Page last updated at 04:31 GMT, Tuesday, 10 March 2009

Pakistan government warns Sharif

Nawaz Sharif 25 August
Mr Sharif has accused President Zardari of being behind the ban

The Pakistani government has warned former Prime Minister Nawaz Sharif that he could face charges of sedition if his supporters turn to violence.

The warning came as lawyers and Sharif supporters plan "a long march" to Islamabad this week.

They will condemn a Supreme Court order banning Mr Sharif from holding public office and the failure to reinstate judges who have been sacked.

Mr Sharif has accused President Asif Ali Zardari of influencing his ban.

The president has denied the charge.


The protesters are demanding the restoration of former chief justice of the Supreme Court, Iftikhar Chaudhry, and other judges sacked by Pakistan's former military ruler, Pervez Musharraf.

At a televised news conference, Pakistan's top security chief, Rehman Malik, said peaceful protests would be allowed, but he read out extracts from Mr Sharif's speeches accusing him of calling on people to defy the government.

"Inciting people for disobedience is sedition," Mr Malik said. "It could get life imprisonment."

Mr Malik said the government had "no intention" of arresting Mr Sharif, but hinted it had grounds to do so, especially if violence broke out during the protest.

Mr Sharif told his supporters on Monday: "We cannot leave Pakistan at the mercy of [President] Zardari.

"People should rise and join the long march to Islamabad to save Pakistan."

"The emotion I am seeing here is a prelude to a revolution."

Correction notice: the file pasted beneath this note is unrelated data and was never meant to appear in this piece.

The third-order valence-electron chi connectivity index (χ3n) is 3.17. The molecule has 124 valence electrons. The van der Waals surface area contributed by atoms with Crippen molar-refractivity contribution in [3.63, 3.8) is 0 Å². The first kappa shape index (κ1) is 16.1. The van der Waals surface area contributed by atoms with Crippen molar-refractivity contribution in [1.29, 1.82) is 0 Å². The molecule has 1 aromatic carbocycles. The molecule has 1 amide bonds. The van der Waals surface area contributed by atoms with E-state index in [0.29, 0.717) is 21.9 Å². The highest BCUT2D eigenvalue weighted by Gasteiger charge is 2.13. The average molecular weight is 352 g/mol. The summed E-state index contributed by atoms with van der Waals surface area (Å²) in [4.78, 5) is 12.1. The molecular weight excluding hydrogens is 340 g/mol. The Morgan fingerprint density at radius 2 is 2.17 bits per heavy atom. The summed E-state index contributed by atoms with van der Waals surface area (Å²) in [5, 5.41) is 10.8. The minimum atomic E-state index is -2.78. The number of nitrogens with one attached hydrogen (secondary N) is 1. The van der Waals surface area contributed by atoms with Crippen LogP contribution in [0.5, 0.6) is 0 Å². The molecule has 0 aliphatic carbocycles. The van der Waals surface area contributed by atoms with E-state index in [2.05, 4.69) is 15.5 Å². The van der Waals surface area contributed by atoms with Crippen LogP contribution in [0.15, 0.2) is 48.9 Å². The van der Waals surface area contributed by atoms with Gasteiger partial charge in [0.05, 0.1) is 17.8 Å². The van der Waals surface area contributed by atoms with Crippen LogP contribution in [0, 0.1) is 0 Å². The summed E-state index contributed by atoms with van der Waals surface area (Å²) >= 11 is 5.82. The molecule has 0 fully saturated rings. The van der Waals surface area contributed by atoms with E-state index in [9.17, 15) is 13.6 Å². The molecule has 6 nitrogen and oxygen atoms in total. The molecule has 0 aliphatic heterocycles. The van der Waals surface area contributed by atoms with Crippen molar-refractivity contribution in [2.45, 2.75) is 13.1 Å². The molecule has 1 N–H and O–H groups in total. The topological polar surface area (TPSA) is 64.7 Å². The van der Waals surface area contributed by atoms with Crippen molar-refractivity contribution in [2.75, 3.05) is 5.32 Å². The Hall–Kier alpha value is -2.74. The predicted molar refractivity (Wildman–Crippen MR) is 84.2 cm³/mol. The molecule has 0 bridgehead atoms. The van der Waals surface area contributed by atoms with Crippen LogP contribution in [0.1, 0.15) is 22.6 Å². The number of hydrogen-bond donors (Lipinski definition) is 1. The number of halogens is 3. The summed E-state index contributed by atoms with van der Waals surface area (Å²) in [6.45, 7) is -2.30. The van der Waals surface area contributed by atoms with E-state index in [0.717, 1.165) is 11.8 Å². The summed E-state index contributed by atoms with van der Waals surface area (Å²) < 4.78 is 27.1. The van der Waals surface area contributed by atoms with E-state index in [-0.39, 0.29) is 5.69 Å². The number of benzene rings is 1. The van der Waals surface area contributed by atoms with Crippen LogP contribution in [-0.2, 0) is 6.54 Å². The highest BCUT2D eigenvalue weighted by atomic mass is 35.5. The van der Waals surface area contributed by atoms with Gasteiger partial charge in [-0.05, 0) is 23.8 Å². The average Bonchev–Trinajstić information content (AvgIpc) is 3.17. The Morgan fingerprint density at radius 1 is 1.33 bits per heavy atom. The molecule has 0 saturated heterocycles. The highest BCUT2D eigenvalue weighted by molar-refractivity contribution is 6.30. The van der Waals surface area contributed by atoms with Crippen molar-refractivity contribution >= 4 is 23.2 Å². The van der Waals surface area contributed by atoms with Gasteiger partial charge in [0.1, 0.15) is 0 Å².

Correspondents say the court ruling banning Mr Sharif and his brother from elected office has plunged the country into political turmoil.

The crisis has been aggravated following the imposition of direct federal rule on Mr Sharif's powerbase, Punjab province.

Mr Sharif has said the Supreme Court is dominated by judges appointed during a state of emergency imposed by Mr Musharraf and that Mr Zardari twice broke promises to restore the original judiciary.

Print Sponsor

Has China's housing bubble burst?
How the world's oldest clove tree defied an empire
Why Royal Ballet principal Sergei Polunin quit


Sign in

BBC navigation

Copyright © 2018 BBC. The BBC is not responsible for the content of external sites. Read more.

This page is best viewed in an up-to-date web browser with style sheets (CSS) enabled. While you will be able to view the content of this page in your current browser, you will not be able to get the full visual experience. Please consider upgrading your browser software or enabling style sheets (CSS) if you are able to do so.

Americas Africa Europe Middle East South Asia Asia Pacific